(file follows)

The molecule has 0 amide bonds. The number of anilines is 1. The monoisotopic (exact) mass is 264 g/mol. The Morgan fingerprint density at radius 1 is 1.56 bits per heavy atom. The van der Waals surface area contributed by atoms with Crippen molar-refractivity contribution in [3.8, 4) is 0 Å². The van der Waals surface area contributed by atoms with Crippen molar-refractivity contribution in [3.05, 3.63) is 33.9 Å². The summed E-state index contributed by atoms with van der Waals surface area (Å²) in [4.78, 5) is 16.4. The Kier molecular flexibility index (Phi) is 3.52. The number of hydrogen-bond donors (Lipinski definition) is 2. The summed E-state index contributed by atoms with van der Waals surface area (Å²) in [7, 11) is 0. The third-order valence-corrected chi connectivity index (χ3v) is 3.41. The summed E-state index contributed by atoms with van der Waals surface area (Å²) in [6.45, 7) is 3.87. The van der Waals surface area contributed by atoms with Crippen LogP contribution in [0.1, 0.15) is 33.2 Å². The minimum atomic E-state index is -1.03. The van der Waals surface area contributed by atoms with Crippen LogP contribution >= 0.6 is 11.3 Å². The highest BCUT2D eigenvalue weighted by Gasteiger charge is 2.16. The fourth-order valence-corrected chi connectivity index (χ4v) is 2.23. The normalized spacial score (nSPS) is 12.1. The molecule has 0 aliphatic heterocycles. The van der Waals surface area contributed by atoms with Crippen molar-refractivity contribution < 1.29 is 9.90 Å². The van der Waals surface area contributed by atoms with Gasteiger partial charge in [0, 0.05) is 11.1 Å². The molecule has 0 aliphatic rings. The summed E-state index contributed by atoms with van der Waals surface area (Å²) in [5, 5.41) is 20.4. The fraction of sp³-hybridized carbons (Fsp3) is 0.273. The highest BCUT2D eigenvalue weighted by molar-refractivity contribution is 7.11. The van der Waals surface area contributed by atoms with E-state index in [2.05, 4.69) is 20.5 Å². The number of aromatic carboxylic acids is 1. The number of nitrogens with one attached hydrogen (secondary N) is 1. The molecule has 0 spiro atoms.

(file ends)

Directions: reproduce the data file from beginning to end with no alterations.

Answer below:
The molecule has 0 amide bonds. The number of anilines is 1. The monoisotopic (exact) mass is 264 g/mol. The Morgan fingerprint density at radius 1 is 1.56 bits per heavy atom. The van der Waals surface area contributed by atoms with Crippen molar-refractivity contribution in [3.8, 4) is 0 Å². The van der Waals surface area contributed by atoms with Crippen molar-refractivity contribution in [3.05, 3.63) is 33.9 Å². The summed E-state index contributed by atoms with van der Waals surface area (Å²) in [4.78, 5) is 16.4. The Kier molecular flexibility index (Phi) is 3.52. The number of hydrogen-bond donors (Lipinski definition) is 2. The summed E-state index contributed by atoms with van der Waals surface area (Å²) in [7, 11) is 0. The third-order valence-corrected chi connectivity index (χ3v) is 3.41. The summed E-state index contributed by atoms with van der Waals surface area (Å²) in [6.45, 7) is 3.87. The van der Waals surface area contributed by atoms with Crippen LogP contribution in [0.1, 0.15) is 33.2 Å². The minimum atomic E-state index is -1.03. The van der Waals surface area contributed by atoms with Crippen LogP contribution >= 0.6 is 11.3 Å². The highest BCUT2D eigenvalue weighted by Gasteiger charge is 2.16. The fourth-order valence-corrected chi connectivity index (χ4v) is 2.23. The normalized spacial score (nSPS) is 12.1. The molecule has 0 aliphatic heterocycles. The van der Waals surface area contributed by atoms with Crippen molar-refractivity contribution < 1.29 is 9.90 Å². The van der Waals surface area contributed by atoms with Gasteiger partial charge in [0, 0.05) is 11.1 Å². The molecule has 0 aliphatic rings. The summed E-state index contributed by atoms with van der Waals surface area (Å²) in [5, 5.41) is 20.4. The fraction of sp³-hybridized carbons (Fsp3) is 0.273. The highest BCUT2D eigenvalue weighted by molar-refractivity contribution is 7.11. The van der Waals surface area contributed by atoms with E-state index in [2.05, 4.69) is 20.5 Å². The number of aromatic carboxylic acids is 1. The number of nitrogens with one attached hydrogen (secondary N) is 1. The molecule has 0 spiro atoms.